Peak Mountaineering on the first day of a Winter Skills course. It was wild on the hill so we found some snow only 400m from the ski centre carpark and looked at footwork, using an axe, crampons, ice axe arrest and avalanche awareness without fully exposing ourselves to the wind.
Olly had bought some new axes and this was to be their maiden voyage and as he is back home tomorrow they will have to wait for next year
We then headed round to a patch of snow to work on Olly's snow anchors and ropework for when he takes his WML assessment.
I still have spaces on my 2 Day Winter Skills/Guided Mountain this coming weekend.
Disclaimer: Not all Scottish Winter Days are like this but when they are, it is awesome.
We saw a couple of Red Grouse today but still failed to find them a Ptarmigan as they requested. There is always tomorrow.
Last night we looked at the SAIS forcast
This showed that the W/SW aspects were the least likely to be affected with a forecast of LOW
We chose to go to The West Face of Aonach Mor and climb a route called Golden Oldy (II). This would have put us on the lower risk side of the mountain. Winds were forecast as low speed Easterly and picking up during the afternoon. This of course would move snow over to the west during the day but hopefully later in the day.
Our plan was simple. Skin up to the summit of Anoach Mor, ditch skis, either down climb Downhill Gully (1) or walk round to the Aonach Mor/Aonach Beag beleach and approach the routes from there. These would mean we did not have to carry skis and they would be at the top for our descent.
During our planning phase we had considered the weather, the party (2 competent mountaineers) and the terrain
During the travel phase we had maybe not picked up as much information about the snow as we could have, maybe because we were on skis and this does reduce the feedback from your feet. Also we skinned up a piste so this again has impacted on the snow feel.
Our first key decision point was the summit of Aonach Mor at 1221m. We were aware of the slightly stronger than forecast Easterly winds and the lack of visibility at the top meant we chose to head to the bealach as we could not see the top of Downhill Gully and we were concerned about the snow accumulations in the top of the gully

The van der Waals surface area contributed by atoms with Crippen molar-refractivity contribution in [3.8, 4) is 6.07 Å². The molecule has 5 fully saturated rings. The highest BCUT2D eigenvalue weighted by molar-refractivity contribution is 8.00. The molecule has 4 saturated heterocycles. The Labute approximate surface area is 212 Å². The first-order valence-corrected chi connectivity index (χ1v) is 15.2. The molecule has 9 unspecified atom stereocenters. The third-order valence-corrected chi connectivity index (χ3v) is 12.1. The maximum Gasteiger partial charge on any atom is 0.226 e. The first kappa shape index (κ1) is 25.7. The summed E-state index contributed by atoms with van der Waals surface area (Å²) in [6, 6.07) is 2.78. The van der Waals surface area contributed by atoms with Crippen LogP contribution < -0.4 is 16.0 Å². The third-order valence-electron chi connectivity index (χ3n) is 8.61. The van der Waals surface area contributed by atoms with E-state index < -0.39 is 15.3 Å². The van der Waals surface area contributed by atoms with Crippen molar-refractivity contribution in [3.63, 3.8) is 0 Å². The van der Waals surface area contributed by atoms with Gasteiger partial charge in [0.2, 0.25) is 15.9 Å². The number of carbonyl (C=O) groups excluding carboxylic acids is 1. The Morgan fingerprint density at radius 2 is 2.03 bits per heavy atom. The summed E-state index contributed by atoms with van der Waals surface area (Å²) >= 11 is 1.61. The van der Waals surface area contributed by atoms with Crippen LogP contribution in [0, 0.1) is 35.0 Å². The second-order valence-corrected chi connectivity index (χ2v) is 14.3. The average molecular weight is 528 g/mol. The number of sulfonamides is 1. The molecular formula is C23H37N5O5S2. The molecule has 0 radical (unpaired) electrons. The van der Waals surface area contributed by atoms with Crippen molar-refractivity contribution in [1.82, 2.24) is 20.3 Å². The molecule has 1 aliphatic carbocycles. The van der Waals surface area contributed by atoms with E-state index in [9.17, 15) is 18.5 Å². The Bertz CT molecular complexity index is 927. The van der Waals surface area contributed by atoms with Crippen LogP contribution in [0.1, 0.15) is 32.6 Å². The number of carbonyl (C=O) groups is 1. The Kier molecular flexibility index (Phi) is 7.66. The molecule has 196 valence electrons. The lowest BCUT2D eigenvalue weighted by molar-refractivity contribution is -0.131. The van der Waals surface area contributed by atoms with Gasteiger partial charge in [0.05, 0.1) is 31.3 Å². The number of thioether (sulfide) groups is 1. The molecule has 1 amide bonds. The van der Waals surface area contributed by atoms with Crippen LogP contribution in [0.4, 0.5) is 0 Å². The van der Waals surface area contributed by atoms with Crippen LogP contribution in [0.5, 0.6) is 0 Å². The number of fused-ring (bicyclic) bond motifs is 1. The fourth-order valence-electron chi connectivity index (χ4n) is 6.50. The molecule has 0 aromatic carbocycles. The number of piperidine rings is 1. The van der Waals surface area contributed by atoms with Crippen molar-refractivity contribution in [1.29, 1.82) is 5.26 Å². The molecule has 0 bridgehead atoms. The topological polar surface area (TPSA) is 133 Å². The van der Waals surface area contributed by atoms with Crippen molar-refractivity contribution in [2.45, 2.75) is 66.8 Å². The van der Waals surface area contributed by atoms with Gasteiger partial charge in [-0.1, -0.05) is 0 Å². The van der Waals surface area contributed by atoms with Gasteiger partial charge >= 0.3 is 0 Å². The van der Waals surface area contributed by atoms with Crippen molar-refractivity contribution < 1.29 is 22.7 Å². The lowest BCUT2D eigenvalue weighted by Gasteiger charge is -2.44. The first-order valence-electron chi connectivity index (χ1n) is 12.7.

At the bealach we turned west and started to head down into the Alt Daim. I stopped as suddenly I felt something in the snow that I didn't like. Stu took one more step (with a planted axe) and a crack propagated around 15m from his foot and the whole area slid away below him (he was fine). The depth of the slide was only 3-4 inches but at 10-15m wide this could have easily taken one of us with it. It went about 60m before going out of sight.
We needed no discussion or debate and walked back to the bealach and back to our skis. The day got worse when I broke the top buckle on my ski boot which made the descent interesting.
The slide has been reported via the SAIS website and I will be thinking over the next few days whether there was a flaw in our decision making or we were just unlucky.
For those that don't know, here is the latest aid to Avalanche Awareness
The level did drop during the day so hoping for some more rain tonight.
Back down in the South West for a week before I head back upto Scotland. Today I was on the Lower Dart in the Open Boat being a Guinea Pig for a MWE Course run by Inspiring Adventure. As always, with Gary running the show a lot was learnt and a fun day had by all. Water levels were a bit low but the rain due over night should sort that out